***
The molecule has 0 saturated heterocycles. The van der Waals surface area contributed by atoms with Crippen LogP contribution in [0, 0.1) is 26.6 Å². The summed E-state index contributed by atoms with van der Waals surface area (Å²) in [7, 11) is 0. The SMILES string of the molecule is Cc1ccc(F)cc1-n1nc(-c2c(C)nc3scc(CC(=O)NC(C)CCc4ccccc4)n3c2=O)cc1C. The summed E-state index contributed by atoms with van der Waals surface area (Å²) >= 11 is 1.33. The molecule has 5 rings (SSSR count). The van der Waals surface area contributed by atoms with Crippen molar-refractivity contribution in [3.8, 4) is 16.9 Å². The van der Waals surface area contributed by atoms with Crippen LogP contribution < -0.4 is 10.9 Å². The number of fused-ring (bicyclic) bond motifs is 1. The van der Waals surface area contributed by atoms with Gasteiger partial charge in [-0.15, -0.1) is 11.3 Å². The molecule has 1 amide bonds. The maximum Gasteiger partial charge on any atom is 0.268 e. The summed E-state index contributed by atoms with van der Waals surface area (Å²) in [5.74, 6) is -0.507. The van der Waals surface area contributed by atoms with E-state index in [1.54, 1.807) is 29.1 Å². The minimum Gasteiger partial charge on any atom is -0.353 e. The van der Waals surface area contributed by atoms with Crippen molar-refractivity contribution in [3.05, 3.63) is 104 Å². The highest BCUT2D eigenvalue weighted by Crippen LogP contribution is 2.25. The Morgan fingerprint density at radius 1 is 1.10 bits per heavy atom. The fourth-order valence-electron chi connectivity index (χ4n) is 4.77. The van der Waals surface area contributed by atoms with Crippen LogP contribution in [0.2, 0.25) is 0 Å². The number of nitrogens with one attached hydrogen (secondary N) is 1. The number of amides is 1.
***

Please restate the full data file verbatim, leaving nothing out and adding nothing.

The molecule has 0 saturated heterocycles. The van der Waals surface area contributed by atoms with Crippen LogP contribution in [0, 0.1) is 26.6 Å². The summed E-state index contributed by atoms with van der Waals surface area (Å²) in [7, 11) is 0. The SMILES string of the molecule is Cc1ccc(F)cc1-n1nc(-c2c(C)nc3scc(CC(=O)NC(C)CCc4ccccc4)n3c2=O)cc1C. The summed E-state index contributed by atoms with van der Waals surface area (Å²) >= 11 is 1.33. The molecule has 5 rings (SSSR count). The van der Waals surface area contributed by atoms with Crippen molar-refractivity contribution in [3.8, 4) is 16.9 Å². The van der Waals surface area contributed by atoms with Crippen LogP contribution < -0.4 is 10.9 Å². The number of fused-ring (bicyclic) bond motifs is 1. The van der Waals surface area contributed by atoms with Gasteiger partial charge in [-0.15, -0.1) is 11.3 Å². The molecule has 1 amide bonds. The maximum Gasteiger partial charge on any atom is 0.268 e. The summed E-state index contributed by atoms with van der Waals surface area (Å²) in [5.74, 6) is -0.507. The van der Waals surface area contributed by atoms with E-state index in [1.54, 1.807) is 29.1 Å². The minimum Gasteiger partial charge on any atom is -0.353 e. The van der Waals surface area contributed by atoms with Crippen molar-refractivity contribution in [3.05, 3.63) is 104 Å². The highest BCUT2D eigenvalue weighted by Crippen LogP contribution is 2.25. The Morgan fingerprint density at radius 1 is 1.10 bits per heavy atom. The fourth-order valence-electron chi connectivity index (χ4n) is 4.77. The van der Waals surface area contributed by atoms with Crippen LogP contribution in [0.2, 0.25) is 0 Å². The number of nitrogens with one attached hydrogen (secondary N) is 1. The number of amides is 1.